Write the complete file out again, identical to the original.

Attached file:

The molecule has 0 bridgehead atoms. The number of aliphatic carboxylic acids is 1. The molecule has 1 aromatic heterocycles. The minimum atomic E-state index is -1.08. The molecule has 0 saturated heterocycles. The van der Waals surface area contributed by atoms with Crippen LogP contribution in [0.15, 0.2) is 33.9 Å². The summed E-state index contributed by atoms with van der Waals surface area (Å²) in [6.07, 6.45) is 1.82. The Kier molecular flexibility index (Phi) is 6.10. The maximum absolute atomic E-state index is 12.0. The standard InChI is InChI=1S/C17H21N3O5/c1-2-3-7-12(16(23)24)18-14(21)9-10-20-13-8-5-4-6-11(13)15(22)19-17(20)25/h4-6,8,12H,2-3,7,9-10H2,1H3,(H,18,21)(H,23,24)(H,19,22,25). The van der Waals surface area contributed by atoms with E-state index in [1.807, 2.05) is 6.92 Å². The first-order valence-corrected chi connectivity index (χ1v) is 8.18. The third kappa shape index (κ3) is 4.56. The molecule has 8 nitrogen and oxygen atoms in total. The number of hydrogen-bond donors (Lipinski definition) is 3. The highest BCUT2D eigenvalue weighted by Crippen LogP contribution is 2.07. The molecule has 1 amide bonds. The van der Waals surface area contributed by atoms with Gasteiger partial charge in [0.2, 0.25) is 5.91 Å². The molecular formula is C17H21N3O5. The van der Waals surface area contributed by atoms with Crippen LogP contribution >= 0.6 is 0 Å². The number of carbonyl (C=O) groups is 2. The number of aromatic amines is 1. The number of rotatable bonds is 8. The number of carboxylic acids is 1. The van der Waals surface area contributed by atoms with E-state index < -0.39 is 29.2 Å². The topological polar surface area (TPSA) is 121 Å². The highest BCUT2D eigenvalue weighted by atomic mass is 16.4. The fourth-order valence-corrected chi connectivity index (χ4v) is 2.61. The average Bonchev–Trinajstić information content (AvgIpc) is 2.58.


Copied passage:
The molecule has 0 bridgehead atoms. The number of aliphatic carboxylic acids is 1. The molecule has 1 aromatic heterocycles. The minimum atomic E-state index is -1.08. The molecule has 0 saturated heterocycles. The van der Waals surface area contributed by atoms with Crippen LogP contribution in [0.15, 0.2) is 33.9 Å². The summed E-state index contributed by atoms with van der Waals surface area (Å²) in [6.07, 6.45) is 1.82. The Kier molecular flexibility index (Phi) is 6.10. The maximum absolute atomic E-state index is 12.0. The standard InChI is InChI=1S/C17H21N3O5/c1-2-3-7-12(16(23)24)18-14(21)9-10-20-13-8-5-4-6-11(13)15(22)19-17(20)25/h4-6,8,12H,2-3,7,9-10H2,1H3,(H,18,21)(H,23,24)(H,19,22,25). The van der Waals surface area contributed by atoms with E-state index in [1.807, 2.05) is 6.92 Å². The first-order valence-corrected chi connectivity index (χ1v) is 8.18. The third kappa shape index (κ3) is 4.56. The molecule has 8 nitrogen and oxygen atoms in total. The number of hydrogen-bond donors (Lipinski definition) is 3. The highest BCUT2D eigenvalue weighted by Crippen LogP contribution is 2.07. The molecule has 1 amide bonds. The van der Waals surface area contributed by atoms with Gasteiger partial charge in [0.2, 0.25) is 5.91 Å². The molecular formula is C17H21N3O5. The van der Waals surface area contributed by atoms with Crippen LogP contribution >= 0.6 is 0 Å². The number of carbonyl (C=O) groups is 2. The number of aromatic amines is 1. The number of rotatable bonds is 8. The number of carboxylic acids is 1. The van der Waals surface area contributed by atoms with E-state index < -0.39 is 29.2 Å². The topological polar surface area (TPSA) is 121 Å². The highest BCUT2D eigenvalue weighted by atomic mass is 16.4. The fourth-order valence-corrected chi connectivity index (χ4v) is 2.61. The average Bonchev–Trinajstić information content (AvgIpc) is 2.58.